A shoulder-joint implant, with the ball and socket on the opposite bones from nature, can significantly improve the quality of life of patients with severe arthritis and tendon tears, says medical engineer David Ackland from the University of Melbourne.

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A young Monash University chemist and her colleagues have successfully strengthened insulin’s chemical structure without affecting its activity. Their new insulin won’t require refrigeration.

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A young UNSW researcher has created conductive bioplastics which will transform the performance of bionic devices such as the cochlear ear and the proposed bionic eye. [click to continue…]

Silk could provide a sophisticated new way of monitoring health, Peter Domachuk, a physicist from the University of Sydney, has found.
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We are pleased to announce the Fresh Scientists of 2010:

  • Peter Domachuk, School of Physics, University of Sydney
  • Naomi McSweeney, School of Microbiology and Immunology, University of Western Australia
  • Andrew Dowdy, Bureau of Meteorology
  • Julien Ridoux, Department of Electrical and Electronic Engineering, The University of Melbourne
  • Bridget Murphy, School of Biological Sciences, University of Sydney
  • Dave Ackland, Department of Mechanical Engineering, The University of Melbourne
  • Colin Scholes, CRC for Greenhouse Gas Technologies
  • Bianca van Lierop, School of Chemistry, Monash University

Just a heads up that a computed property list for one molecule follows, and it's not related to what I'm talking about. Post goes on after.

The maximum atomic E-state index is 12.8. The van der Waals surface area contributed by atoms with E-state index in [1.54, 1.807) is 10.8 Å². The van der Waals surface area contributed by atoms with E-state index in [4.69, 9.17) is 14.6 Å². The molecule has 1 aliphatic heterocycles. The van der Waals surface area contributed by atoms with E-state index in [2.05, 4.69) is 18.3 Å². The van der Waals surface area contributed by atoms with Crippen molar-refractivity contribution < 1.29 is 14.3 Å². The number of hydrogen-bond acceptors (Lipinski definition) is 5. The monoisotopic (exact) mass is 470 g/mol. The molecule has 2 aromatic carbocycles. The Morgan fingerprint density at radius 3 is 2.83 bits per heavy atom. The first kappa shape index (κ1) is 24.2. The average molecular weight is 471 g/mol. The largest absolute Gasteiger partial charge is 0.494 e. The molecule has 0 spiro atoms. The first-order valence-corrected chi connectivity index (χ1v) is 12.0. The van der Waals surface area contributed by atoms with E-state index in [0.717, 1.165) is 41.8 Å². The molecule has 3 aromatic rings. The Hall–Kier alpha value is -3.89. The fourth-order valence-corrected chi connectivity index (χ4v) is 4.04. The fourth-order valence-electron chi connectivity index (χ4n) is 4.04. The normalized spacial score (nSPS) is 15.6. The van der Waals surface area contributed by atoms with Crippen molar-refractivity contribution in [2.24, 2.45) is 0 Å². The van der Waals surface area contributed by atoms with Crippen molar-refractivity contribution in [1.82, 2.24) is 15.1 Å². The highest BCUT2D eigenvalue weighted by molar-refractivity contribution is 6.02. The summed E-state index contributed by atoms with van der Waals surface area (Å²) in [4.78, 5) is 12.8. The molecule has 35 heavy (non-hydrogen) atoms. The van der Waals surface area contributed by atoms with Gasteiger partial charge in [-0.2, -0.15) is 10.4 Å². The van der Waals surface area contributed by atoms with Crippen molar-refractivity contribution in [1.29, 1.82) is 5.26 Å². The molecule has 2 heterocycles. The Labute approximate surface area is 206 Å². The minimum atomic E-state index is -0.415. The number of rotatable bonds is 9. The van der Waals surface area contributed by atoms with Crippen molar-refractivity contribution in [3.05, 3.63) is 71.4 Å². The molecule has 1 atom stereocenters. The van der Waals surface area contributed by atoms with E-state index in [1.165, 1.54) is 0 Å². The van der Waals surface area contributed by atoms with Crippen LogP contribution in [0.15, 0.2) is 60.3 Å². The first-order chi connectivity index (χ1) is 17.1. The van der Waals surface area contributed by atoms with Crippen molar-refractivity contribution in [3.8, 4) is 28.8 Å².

• Jason Du, CRC for Contamination Assessment and Remediation of the Environment
  • David Floyd, Anglo-Australian Observatory /The University of Melbourne
  • Nasrin Ghouchi Eskandar, Ian Wark Research Institute, University of South Australia
  • Rylie Green, Graduate School of Biomedical Engineering, University of New South Wales
  • Jennifer Firn, CSIRO Sustainable Ecosystems
  • Natalia Galin, Institute for Marine and Antarctic Science, University of Tasmania
  • Andrew Ward, South Australian Research and Development Institute
  • Jacek Jasieniak, CSIRO Molecular and Health Technologies

More information on the 2010 Fresh Scientists will be available in the coming weeks.

cor_neck_mri_jeMost people recover from whiplash injuries within the first few months. However some people have long term pain – lasting months or years. Until now there has been no way of diagnosing these more severe cases.

New Brisbane research suggests that fat deposits in the neck muscles are the key. [click to continue…]

Radiation beams directed at the lung cancer. Credit: Sarah Everitt, Peter MacCallum Cancer CentreA team of Victorian researchers have discovered how to track if lung tumours respond during a course of treatment. Trials with five patients revealed that some tumours responded quickly to treatment while others continued to grow. A larger trial is now underway with twenty patients.

The new technique could transform lung cancer treatment. [click to continue…]